In my journey toward these insights, an important teacher was Buckminster Fuller. He is known as an architect, the creator of the geodesic dome, though he called himself a “comprehensive anticipatory design scientist.” In other words, he devoted his life to seeing the whole system. Among the ideas he popularized is “synergy.” In the past decade or so, synergy has become a buzz-word in the business world. The whole is greater than the sum of its parts. That’s a simple definition of synergy, though Bucky was more precise and tended to be a bit verbose. His concept of synergy emphasized the fact that the behavior of the whole system is independent of, and cannot be predicted by, the behavior of the separately-observed parts. Thus, mind-body is greater than mind plus body. And the behaviors of mind-body cannot be predicted when looking at mind or body separately.
These ideas about synergy can help us see the limits of conventional dualistic therapies. We cannot understand the whole system by only studying the parts, and we cannot predict behaviors in terms of the parts. Therefore, in order to reliably alter, modify or enhance behaviors—which is a fundamental aspect of healing and wellness practices, including conventional medicine—we have to respect the whole person. Our holistic mind-body wellness practices may one day prove to be more scientific, and more effective, than current conventional medicine.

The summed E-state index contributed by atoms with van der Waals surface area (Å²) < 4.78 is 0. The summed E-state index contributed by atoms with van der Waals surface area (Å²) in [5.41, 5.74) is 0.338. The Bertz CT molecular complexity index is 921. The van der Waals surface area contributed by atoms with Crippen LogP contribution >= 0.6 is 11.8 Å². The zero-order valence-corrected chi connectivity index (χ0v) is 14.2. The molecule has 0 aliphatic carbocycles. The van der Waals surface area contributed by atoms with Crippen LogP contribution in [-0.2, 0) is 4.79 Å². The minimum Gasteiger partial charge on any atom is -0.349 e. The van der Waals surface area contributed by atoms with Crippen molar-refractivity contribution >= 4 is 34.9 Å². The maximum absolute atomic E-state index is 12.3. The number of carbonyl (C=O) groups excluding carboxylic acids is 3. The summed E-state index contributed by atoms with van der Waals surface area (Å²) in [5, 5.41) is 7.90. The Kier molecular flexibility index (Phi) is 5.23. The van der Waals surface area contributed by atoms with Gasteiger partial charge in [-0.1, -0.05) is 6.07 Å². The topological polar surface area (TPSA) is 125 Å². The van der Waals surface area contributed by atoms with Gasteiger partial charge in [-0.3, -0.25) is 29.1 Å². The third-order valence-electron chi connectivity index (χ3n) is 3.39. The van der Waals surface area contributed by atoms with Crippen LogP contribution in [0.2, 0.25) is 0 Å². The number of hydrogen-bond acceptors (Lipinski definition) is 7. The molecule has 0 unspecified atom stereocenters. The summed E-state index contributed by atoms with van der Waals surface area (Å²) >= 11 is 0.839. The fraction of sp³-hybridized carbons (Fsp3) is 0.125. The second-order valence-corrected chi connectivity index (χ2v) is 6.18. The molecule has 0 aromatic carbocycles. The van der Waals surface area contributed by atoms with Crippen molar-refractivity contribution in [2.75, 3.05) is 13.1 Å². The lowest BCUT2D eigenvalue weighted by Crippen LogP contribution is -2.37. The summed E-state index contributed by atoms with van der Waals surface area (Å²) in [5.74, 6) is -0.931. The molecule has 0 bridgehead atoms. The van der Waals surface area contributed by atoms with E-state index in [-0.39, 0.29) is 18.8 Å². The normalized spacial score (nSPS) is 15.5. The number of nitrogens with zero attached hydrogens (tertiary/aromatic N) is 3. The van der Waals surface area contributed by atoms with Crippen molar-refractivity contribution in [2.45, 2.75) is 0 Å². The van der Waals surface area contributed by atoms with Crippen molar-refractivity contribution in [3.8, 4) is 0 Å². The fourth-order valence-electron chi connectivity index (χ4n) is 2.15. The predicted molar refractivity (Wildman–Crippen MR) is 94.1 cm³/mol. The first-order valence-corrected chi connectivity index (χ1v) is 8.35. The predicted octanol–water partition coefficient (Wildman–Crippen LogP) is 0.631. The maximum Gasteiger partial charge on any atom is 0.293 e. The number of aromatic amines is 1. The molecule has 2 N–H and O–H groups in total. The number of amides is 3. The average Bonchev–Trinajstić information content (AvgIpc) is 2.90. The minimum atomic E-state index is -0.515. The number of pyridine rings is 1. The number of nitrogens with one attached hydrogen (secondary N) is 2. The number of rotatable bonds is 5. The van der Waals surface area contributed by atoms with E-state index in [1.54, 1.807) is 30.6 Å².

Synergy also plays a vital role in the ideas of my mentor, Moshe Feldenkrais. Even though the Feldenkrais Method is sometimes described as a subtle form of “bodywork,” Feldenkrais was emphatic about the unity and integrity of our experience. Feldenkrais was an engineer, judo master and neuroscientist, and his methods combine these disciplines with insights into the way very young children learn and move. In very young children, prior to acquiring language, mind and body are inseparable, clearly. One way to apply these insights is to avoid talking about “uniting” or “integrating” mind and body. Such phrases assume a split or separation, two distinct things that are somehow brought together. But there is no separation in the new paradigm I am proposing. Never—not while we are alive.